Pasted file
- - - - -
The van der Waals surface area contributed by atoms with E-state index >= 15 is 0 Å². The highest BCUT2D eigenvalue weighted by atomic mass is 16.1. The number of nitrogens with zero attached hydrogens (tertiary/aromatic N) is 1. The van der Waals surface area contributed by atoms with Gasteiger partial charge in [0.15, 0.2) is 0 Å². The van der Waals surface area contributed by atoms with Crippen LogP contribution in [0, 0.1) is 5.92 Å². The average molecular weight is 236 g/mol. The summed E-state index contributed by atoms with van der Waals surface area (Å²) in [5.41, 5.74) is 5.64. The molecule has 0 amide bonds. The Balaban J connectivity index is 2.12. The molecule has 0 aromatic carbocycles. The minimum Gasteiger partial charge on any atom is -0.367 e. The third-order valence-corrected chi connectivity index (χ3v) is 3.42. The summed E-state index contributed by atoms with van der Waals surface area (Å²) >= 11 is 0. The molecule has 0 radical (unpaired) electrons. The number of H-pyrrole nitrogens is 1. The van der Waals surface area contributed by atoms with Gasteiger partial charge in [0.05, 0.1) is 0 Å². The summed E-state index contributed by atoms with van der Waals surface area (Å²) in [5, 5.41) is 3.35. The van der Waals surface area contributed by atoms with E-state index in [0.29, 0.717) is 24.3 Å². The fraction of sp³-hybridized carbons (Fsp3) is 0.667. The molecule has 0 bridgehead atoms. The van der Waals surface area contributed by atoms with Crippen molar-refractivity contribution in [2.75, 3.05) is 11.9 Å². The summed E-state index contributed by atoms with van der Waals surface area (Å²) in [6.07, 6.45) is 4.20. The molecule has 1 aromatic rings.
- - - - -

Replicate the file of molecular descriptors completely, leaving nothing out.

The van der Waals surface area contributed by atoms with E-state index >= 15 is 0 Å². The highest BCUT2D eigenvalue weighted by atomic mass is 16.1. The number of nitrogens with zero attached hydrogens (tertiary/aromatic N) is 1. The van der Waals surface area contributed by atoms with Gasteiger partial charge in [0.15, 0.2) is 0 Å². The van der Waals surface area contributed by atoms with Crippen LogP contribution in [0, 0.1) is 5.92 Å². The average molecular weight is 236 g/mol. The summed E-state index contributed by atoms with van der Waals surface area (Å²) in [5.41, 5.74) is 5.64. The molecule has 0 amide bonds. The Balaban J connectivity index is 2.12. The molecule has 0 aromatic carbocycles. The minimum Gasteiger partial charge on any atom is -0.367 e. The third-order valence-corrected chi connectivity index (χ3v) is 3.42. The summed E-state index contributed by atoms with van der Waals surface area (Å²) >= 11 is 0. The molecule has 0 radical (unpaired) electrons. The number of H-pyrrole nitrogens is 1. The van der Waals surface area contributed by atoms with Gasteiger partial charge in [0.05, 0.1) is 0 Å². The summed E-state index contributed by atoms with van der Waals surface area (Å²) in [5, 5.41) is 3.35. The van der Waals surface area contributed by atoms with E-state index in [0.29, 0.717) is 24.3 Å². The fraction of sp³-hybridized carbons (Fsp3) is 0.667. The molecule has 0 bridgehead atoms. The van der Waals surface area contributed by atoms with Crippen molar-refractivity contribution in [2.75, 3.05) is 11.9 Å². The summed E-state index contributed by atoms with van der Waals surface area (Å²) in [6.07, 6.45) is 4.20. The molecule has 1 aromatic rings.